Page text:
Ardern hit an inclusive note and described the immigrants and the victims as ‘us’ and the perpetrator as ‘not us’. This had a positive impact on the rest of the population which turned out in great numbers to offer support and help to the victims, as well as the Muslim community at large. In her address to the parliament she refused to name the perpetrator, thus preventing him from gaining audience and publicity for his atrocious act.

The prime minister also gathered all political leaders and visited affected families which is being seen as a great act of solidarity and wound healing. No other country’s top leadership has shown such clarity and decisive leadership in such a moment of great national crisis. In this Ardern has offered a way forward in how to provide a unifying and empathetic leadership at a time of national crisis involving beleaguered Muslim minorities. This is in sharp contrast to how British Minister Theresa May acted at the time of the Grenfell tragedy. She delayed her visit to the victims of the Grenfell tower fire tragedy victims, mostly Muslim and black, in London. Even when she visited the site of the tragedy she did not meet the affected families. This was technocratic and stand-offish leadership at its worst.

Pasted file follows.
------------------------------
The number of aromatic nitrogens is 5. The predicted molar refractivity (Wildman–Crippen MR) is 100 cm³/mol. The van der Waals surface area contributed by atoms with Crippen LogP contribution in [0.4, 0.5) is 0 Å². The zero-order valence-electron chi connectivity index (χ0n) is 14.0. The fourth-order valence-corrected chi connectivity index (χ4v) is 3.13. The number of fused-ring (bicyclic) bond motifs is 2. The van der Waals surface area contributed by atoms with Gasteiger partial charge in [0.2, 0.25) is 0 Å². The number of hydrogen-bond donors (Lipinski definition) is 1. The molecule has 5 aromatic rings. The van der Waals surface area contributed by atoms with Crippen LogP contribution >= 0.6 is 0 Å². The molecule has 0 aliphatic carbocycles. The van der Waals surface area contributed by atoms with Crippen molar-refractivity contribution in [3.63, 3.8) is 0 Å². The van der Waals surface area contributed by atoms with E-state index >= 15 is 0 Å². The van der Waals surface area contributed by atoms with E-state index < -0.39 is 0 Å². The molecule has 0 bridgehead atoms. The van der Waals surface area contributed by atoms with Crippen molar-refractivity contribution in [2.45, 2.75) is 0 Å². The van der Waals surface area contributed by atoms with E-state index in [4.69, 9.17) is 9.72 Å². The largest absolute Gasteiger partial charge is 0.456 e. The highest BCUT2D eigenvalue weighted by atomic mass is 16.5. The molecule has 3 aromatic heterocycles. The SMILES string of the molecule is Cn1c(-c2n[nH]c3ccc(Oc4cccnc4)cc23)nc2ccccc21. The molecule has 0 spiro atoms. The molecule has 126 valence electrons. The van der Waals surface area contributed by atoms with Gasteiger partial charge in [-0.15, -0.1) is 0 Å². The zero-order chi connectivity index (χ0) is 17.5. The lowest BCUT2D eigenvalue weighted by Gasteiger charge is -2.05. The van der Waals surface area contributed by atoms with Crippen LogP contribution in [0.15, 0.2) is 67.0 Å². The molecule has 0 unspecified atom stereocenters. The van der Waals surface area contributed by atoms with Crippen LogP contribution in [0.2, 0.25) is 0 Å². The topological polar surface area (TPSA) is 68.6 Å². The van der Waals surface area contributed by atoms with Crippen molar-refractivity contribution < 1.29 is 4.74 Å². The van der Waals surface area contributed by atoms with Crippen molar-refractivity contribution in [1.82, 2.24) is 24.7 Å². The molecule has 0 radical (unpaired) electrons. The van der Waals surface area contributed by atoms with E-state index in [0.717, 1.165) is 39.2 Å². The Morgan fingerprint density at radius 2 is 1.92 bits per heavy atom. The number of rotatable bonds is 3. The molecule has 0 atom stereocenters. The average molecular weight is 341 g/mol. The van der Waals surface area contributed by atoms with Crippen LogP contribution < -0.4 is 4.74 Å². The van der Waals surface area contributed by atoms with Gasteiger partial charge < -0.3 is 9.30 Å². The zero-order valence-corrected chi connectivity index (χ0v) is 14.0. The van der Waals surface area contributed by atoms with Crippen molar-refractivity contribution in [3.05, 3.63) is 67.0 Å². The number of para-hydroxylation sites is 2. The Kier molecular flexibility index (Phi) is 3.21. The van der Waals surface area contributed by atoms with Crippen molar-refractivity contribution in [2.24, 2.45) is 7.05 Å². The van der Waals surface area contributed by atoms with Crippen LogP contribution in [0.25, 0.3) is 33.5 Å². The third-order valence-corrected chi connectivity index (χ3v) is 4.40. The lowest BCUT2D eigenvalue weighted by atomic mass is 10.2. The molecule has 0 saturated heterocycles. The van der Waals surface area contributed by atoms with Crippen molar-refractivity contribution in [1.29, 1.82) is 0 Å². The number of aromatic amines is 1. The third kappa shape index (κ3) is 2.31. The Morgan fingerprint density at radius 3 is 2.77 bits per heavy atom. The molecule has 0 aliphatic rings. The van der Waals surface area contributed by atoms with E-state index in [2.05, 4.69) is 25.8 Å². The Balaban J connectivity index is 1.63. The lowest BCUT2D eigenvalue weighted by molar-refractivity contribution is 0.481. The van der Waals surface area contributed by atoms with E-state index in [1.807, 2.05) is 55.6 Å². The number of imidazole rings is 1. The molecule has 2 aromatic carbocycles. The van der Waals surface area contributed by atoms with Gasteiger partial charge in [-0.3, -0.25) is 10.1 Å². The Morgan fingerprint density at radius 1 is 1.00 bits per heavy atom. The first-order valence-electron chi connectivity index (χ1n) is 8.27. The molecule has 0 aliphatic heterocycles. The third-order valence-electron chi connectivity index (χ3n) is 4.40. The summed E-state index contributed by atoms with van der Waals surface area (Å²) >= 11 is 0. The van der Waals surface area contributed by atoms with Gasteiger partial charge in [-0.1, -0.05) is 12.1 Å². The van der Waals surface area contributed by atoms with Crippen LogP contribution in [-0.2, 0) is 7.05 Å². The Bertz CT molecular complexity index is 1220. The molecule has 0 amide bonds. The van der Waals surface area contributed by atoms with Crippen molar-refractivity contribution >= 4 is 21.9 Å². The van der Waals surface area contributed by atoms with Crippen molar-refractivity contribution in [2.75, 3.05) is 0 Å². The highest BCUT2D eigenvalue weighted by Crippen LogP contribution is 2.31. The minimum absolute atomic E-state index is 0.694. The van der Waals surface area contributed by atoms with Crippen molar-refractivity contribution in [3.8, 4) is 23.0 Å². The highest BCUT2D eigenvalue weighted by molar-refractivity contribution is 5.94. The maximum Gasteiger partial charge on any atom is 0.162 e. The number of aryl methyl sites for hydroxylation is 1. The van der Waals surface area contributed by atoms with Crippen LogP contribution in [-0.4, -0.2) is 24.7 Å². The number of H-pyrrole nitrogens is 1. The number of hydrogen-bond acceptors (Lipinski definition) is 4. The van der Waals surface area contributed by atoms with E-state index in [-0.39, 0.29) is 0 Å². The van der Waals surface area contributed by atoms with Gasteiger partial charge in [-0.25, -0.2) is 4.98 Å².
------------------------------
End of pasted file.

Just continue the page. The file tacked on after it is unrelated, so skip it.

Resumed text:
Another question hanging over this tragedy was the way the police handled the tragedy. There is an inquiry now underway on the response of the police. The New Zealand tragedy shows that police can no longer take the threat of far-right white supremacist violence lightly. The monitoring of far-right groups seems less stringent than the monitoring of Muslim extremists. In the Western world too much official energies are being expended on spotting radical tendencies among the Muslim communities.